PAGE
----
* Posts by diodesign

2617 posts • joined 21 Sep 2011

Oracle hosting TikTok US data. '25,000' moderators hired. Code reviews. Trump getting his cut... It's the season finale

diodesign (Written by Reg staff) Silver badge

Sizable

why_not_both.gif

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diodesign (Written by Reg staff) Silver badge

Re: Why????

Oracle has a sizable ad analytics platform FWIW.

https://www.oracle.com/data-cloud/solutions.html

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Stock market blizzard: Snowflake set for £33bn IPO as valuation bubble keeps on expanding

diodesign (Written by Reg staff) Silver badge

Confused

Eh? That Forbes article is from Feb 2020, which isn't 18 months ago.

Email corrections@theregister.com if you think we've made an error.

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Worried about bootkits, rootkits, UEFI nasties? Have you tried turning on Secure Boot, asks the No Sh*! Agency

diodesign (Written by Reg staff) Silver badge

Linux

Linus owns the trademark and has owned it for many years.

https://www.linuxfoundation.org/about/linux-mark/

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Family wrongly accused of uploading pedo material to Facebook – after US-EU date confusion in IP address log

diodesign (Written by Reg staff) Silver badge

International Organization for Standardization

Yeah, it's fixed. Don't forget to email corrections@theregister.com if you spot anything wrong.

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That long-awaited, super-hyped Apple launch: Watches, iPads... and one more thing. Oh, actually that's it

diodesign (Written by Reg staff) Silver badge

Re: understatement of the new decade

Well, TBF the very next paragraph goes into the A14's leap in performance over previous generations.

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diodesign (Written by Reg staff) Silver badge

Re: Something isn't making sense

The power adapter / cable isn't included. You get the wireless charging gizmo that you place your watch on, but there's no USB power adapter in the box to feed power into that gadget.

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diodesign (Written by Reg staff) Silver badge

Battery lives

In the words of Apple, "battery life varies by use." ie: here's a number, maybe it's what you'll experience.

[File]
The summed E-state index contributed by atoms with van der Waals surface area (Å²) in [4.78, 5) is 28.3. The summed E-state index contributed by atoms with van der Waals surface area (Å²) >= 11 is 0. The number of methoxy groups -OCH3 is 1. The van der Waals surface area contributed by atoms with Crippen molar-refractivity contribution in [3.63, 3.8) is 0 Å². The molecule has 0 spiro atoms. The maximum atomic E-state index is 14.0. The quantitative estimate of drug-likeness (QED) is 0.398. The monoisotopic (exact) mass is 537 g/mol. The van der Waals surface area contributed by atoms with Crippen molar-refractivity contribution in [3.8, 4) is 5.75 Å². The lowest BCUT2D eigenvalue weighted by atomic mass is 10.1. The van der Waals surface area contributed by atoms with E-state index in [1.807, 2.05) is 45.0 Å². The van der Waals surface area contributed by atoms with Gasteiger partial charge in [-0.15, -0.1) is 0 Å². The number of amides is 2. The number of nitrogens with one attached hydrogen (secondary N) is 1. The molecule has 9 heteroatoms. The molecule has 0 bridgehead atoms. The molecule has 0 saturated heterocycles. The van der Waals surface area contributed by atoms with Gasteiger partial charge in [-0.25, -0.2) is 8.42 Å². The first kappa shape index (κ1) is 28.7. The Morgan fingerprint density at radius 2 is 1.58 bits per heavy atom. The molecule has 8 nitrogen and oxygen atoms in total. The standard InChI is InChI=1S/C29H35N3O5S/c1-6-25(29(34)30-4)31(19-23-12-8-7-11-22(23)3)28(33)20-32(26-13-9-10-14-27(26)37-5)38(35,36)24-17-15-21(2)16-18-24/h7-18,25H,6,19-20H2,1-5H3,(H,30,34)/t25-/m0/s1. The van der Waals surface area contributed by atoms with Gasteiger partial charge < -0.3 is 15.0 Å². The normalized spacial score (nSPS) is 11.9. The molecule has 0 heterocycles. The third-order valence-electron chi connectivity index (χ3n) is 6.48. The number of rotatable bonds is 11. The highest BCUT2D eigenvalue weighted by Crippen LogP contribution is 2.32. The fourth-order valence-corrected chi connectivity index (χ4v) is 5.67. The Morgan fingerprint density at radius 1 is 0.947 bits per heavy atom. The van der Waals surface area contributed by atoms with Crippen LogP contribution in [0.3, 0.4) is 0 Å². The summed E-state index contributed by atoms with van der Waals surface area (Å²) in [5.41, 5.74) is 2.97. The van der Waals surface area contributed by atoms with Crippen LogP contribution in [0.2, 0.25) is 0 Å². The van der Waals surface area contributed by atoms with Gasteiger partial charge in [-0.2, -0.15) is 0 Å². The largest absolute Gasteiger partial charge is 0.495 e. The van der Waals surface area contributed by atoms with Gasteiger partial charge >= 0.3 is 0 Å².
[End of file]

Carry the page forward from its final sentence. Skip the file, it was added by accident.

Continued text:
In short, according to Apple, the Watch Series 6 has an 18-hour battery life; the 8th-gen iPad has an "all-day" battery life; and the iPad Air has an "all-day" battery life.

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Nvidia to acquire Arm for $40bn, promises to keep its licensing business alive

diodesign (Written by Reg staff) Silver badge

Re: China ARM and a leg

The deal was said to hinge on the China Arm brouhaha. Softbank considered the matter resolved, but I'm not sure it is. It's something we'll check in with over the week -- this broke on Sunday night.

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AI in the enterprise: Prepare to be disappointed – oversold but under appreciated, it can help... just not too much

diodesign (Written by Reg staff) Silver badge

"Thus it will no doubt generate a great deal of heated discussion"

Yes, that was the point. It was deliberately loosely defined. I didn't want it to be something like: "Backups are good for your business. Discuss." That's a bit dead end.

I wanted to spark an argument over what exactly is AI, whether it has a place in business, and whether it's previous software routines with better PR.

This is El Reg, not Cambridge.

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AI in the enterprise: AI may as well stand for automatic idiot – but that doesn't mean all machine learning is bad

diodesign (Written by Reg staff) Silver badge

"It's badly worded"

I've fixed those minor issues -- software has little bugs, articles have slightly wonky grammar from time to time. Don't forget to email corrections@theregister.com if you want to report things like this.

Also on the point of facial recognition being simple -- the end result is, yes. It mostly works in a lot of production systems (hi, China). The process inside isn't simple.

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Desperately seeking regolith: NASA seeks proposals for collecting Moon dirt

diodesign (Written by Reg staff) Silver badge

Re: Confused

By the sounds of it, it's left there on the Moon for NASA to deal with as it needs. From the announcement:

"...conduct an 'in-place' transfer of ownership of the lunar regolith or rocks to NASA. After ownership transfer, the collected material becomes the sole property of NASA for our use."

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Microsoft to charge $200 for 32 GPU cores, sliver of CPU clockspeed, 6GB RAM, 512GB SSD... and a Blu-Ray player

diodesign (Written by Reg staff) Silver badge

Re: Wait a minute

The headline picks out the difference between the machines. FWIW the article originally said the Series S had 6GB of RAM -- it's 10GB and the difference is 6. So the headline was right, the article was wrong. It's now fixed.

Also, some people are getting the all-digital Xbox Series S teased this week confused with the Xbox One S from last year. The specs in the article are defo for the all-digital Series S coming out this November.

Don't forget to report any errors to corrections@theregister.com - ta.

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US senators propose yet another problematic Section 230 shakeup: As long as someone says it on the web, you can't hide it away

diodesign (Written by Reg staff) Silver badge

Censoring conservative viewpoints

Well, out of the top 10 trending news topics on Facebook, pretty much 7-10 are right-wing outlets, like Fox News, in the US, typically.

"Consistently, Roose found, conservative pages were beating out liberals’ in making it into the day’s top 10 Facebook posts with links in the United States, based on engagement, like the number of reactions, comments, and shares the posts receive."

(source)

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As Amazon pulls union-buster job ads, workers describe a 'Mad Max' atmosphere – unsafe, bullying, abusive

diodesign (Written by Reg staff) Silver badge

"A very USA oriented story"